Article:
A Moscow man trying to collect every VHS copy of ‘Speed’ launches him to fame

A Moscow man trying to collect every VHS copy of ‘Speed’ launches him to fame »Play Video
Good Morning America and NPR are trying to get an interview with Ryan Beitz.
MOSCOW, ID - A Moscow man became an internet sensation this week after an online article was published about his very interesting collection.

Reporter Rachel Dubrovin introduces us to Ryan Beitz and explains why everyone's talking about his "Need for Speed."

"Every single copy," said World Speed Project Chairman Ryan Beitz.

Ryan Beitz is a University of Idaho graduate who's getting ready to go to grad school.

"Come get on the bus…" said Beitz. "Every now and then if I'm feeling like 'spicy' I'll say, 'My name is Ryan Beitz and I have 500 copies of the movie Speed on VHS.'"

Beitz said he started collecting VHS copies of the movie in 2007.

"I was at a pawn shop with a friend of mine," said Beitz.

He said he bought six at once....and decided to keep going. He created "The World Speed Project" with the intention of collecting every copy ever made.

"I got 13 more yesterday," said Beitz. "I would say there's probably close to like 550."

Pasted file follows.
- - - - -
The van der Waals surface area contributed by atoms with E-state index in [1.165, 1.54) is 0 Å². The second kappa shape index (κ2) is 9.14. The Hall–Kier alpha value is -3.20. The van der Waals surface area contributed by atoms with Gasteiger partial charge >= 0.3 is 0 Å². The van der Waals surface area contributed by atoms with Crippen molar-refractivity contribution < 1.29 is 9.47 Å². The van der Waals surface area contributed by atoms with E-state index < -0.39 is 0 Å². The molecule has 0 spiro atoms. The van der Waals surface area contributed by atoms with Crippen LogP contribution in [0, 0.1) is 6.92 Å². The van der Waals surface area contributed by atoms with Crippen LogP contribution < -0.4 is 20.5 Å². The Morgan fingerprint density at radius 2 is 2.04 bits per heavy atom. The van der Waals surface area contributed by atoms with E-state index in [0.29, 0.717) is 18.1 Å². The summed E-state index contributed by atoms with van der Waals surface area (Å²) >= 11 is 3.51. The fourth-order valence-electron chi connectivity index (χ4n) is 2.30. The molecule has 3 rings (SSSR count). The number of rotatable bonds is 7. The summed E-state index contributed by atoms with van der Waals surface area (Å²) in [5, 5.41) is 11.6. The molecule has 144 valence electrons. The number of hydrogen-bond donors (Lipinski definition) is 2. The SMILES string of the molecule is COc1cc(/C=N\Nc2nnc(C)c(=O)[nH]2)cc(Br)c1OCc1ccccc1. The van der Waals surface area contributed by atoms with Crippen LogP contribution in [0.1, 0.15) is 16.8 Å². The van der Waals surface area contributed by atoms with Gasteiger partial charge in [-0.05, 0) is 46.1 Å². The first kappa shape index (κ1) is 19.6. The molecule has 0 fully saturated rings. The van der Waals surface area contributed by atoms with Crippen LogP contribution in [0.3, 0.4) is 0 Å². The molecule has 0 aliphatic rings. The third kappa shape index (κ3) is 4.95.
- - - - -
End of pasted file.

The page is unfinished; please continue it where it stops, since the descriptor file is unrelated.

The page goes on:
Beitz said it's been a side project for years. But he was launched into the spotlight this week when he was featured in an online magazine called "Vice".

"This is what people call 15-minutes of fame," said Beitz. "Good Morning America, like NPR, just like everything is like harassing me for an interview. It's like so bizarre."

Beitz is actually raising money so he can make this van look like the one on the movie

"So that way, when we roll into people's towns to collect copies of Speed, they know who's coming," said Beitz.

Fixing up this beater won't be cheap, but Beitz is confident he'll reach his fundraising goal.

"Now that I'm famous, like literally every five minutes I get an email saying somebody just donated anywhere from a dollar to $100 dollars" said Beitz.

And while he’s thankful for the support, he said the World Speed Project is about getting people to appreciate the impractical.

"You should just enjoy it, or hate it," said Beitz. "In fact, I would prefer that you hate it because it's more interesting then."

You can learn more about the World Speed Project by searching for it on Facebook, or look for the link on our website, klewtv.com. He's raising money for his bus renovation through an online "Kick Starter" account. His goal is to raise $2,500, and he's about halfway there.